b:hip is one of many companies that sell health and wellness products. They have a surprisingly small selection and feature just seven individual products. Having so few products is typically a disadvantage, which isn't good news for potential distributors.
Health is an interesting field for making money. It does have potential, people are always looking for ways to improve their health, feel better, and live longer.
Health products are also very subjective. Customers often have no way to be certain whether or not a product is providing any benefits. This subjectivity also makes it difficult to compare products between brands. After all, there will be some differences from one company to the next, even if the products are very similar.
Of course, health products do have their challenges too. It can be difficult to make sales because there are so many different products already on the market. MLMs like b:hip also tends to have higher prices than many stores, which isn't good for sales either.
These various features mean that b:hip could be a good way to make money or just another run-of-the-mill health company. Read on to find out what the company has to offer, along with the implications for income.
Two Ways To Make Money With b:hip
b:hip is a classic MLM and offers the two standard approaches for making money. The first of these involves selling the products and earning a commission by doing so. The other approach is to create a team by recruiting people.
The latter approach has more income potential but involves more work too. In this post, we're looking at what b:hip has to offer, including whether it works well as a long-term way to make money.
I would define b:hip simply as a health company. They offer a fairly small range of health-related products, including some skincare items, supplements, and protein shakes.
My very first thought when looking at them was simply – meh. That’s not very helpful but the items just aren’t very exciting. Instead, they look like countless other products in the industry.
Most of the items would probably offer some benefits but they’re also overpriced and overmarketed. For example, one product type is the meal replacement shake, which only comes in vanilla.
The company says that the key ingredient is rice protein concentrate, although this isn’t even the main source of protein. Instead, the ingredients list includes whey, pea, rice, and potato protein concentrate. Potato is an unusual choice, while the others are fairly typical.
The shakes would work for weight loss and as a snack but they’re average, at best. The recommended serving contains 15 grams of protein, 5 grams of fiber, and 7 grams of sugar. The protein total is low and sugar is high for a weight loss shake.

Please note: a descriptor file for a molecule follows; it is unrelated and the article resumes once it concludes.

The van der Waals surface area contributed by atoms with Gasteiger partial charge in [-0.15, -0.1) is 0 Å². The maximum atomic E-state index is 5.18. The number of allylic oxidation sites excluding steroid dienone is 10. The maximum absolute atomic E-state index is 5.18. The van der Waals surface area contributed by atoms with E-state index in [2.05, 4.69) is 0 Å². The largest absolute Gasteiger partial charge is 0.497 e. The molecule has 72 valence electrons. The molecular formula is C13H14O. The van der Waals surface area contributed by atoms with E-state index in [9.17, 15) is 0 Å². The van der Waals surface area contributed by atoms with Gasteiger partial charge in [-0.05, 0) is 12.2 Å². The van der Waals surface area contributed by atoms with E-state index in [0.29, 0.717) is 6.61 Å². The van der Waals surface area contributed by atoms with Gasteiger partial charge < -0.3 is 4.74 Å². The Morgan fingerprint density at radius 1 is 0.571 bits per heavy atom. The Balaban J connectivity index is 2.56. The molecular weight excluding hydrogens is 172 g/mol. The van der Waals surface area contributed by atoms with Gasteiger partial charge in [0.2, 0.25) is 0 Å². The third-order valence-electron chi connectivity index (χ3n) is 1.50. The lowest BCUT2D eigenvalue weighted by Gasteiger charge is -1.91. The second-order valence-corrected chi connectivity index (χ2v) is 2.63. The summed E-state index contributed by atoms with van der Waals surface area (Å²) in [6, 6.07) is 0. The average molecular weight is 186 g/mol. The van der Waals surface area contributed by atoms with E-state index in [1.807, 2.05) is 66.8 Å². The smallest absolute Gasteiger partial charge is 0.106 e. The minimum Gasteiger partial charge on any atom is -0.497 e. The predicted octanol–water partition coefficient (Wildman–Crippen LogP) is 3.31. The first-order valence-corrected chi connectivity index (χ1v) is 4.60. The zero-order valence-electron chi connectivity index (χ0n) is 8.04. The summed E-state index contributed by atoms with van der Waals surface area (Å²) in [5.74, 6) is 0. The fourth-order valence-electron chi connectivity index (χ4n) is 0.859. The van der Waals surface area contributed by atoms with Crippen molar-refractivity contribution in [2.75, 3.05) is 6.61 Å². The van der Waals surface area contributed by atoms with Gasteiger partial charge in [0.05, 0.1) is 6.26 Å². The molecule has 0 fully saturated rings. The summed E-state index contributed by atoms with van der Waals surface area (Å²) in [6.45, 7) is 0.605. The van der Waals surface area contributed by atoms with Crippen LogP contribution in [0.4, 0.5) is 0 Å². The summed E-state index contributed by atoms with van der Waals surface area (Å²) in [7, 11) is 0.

The ingredient choices are also odd. For example, the shakes include whey protein and plant-based proteins. They also use both stevia and sugar to sweeten. That pattern is unusual, as many groups of people are avoiding at least one of those ingredients.
There is a digestive support blend, fiber blend, and probiotic blend present, along with various other ingredients. Even if some of these additions do provide health benefits, they're not especially unusual.
Each bag of mix costs $65 retail and contains 15 servings. This price point isn’t unusual for an MLM. However, you can find better shakes for a fraction of the price. Just look at what GNC offers or any local health food store.
The other products aren't very exciting either. One of these is a supplement called Purple Caps Xtreme. This is meant to promote the immune system. To do so, the product includes a small selection of vitamins and some herbs that may be beneficial.
Does the supplement work? Maybe. As with any supplement, there’s a chance that you’ll see benefits and a chance that you’re just getting snake oil.
There are other ones too, which I’m not going examine in detail. These include some gender-specific supplements, an antioxidant supplement (that uses noni fruit), some lube, and an energy blend. None seem especially radical and are simply more of the same.
Well, the inclusion of lube is a little odd for a wellness company. It's not really clear why this is in the mix, but the product itself is still pretty typical.
Even with the high demand, you need something competitive and appealing if you want to make consistent sales. b:hip’s products don’t fit those criteria. They're just not interesting enough.
Making Sales With b:hip
Sales with b:hip is made using an online retail store. In other words, you have a replicated website from the company that you use to make sales. There is some personalization but, for the most part, the website will be identical from one member to the next.
The online component also gives you advantages. For example, you could build your own website to drive traffic to the site from b:hip. You could also turn to social media to promote b:hip.
You earn a percentage for sales on your site, but this begins at a very low rate. The initial rank (Associate) provides you with ‘up to 5%' commission on sales. This is an incredibly low rate for the industry.
Thankfully, the amount of commission can be increased. Partner members get up to 10%, Executive members get up to 20% and Professional members get up to 30%. It seems like you need to make specific purchases to hit the Partner or Executive ranks.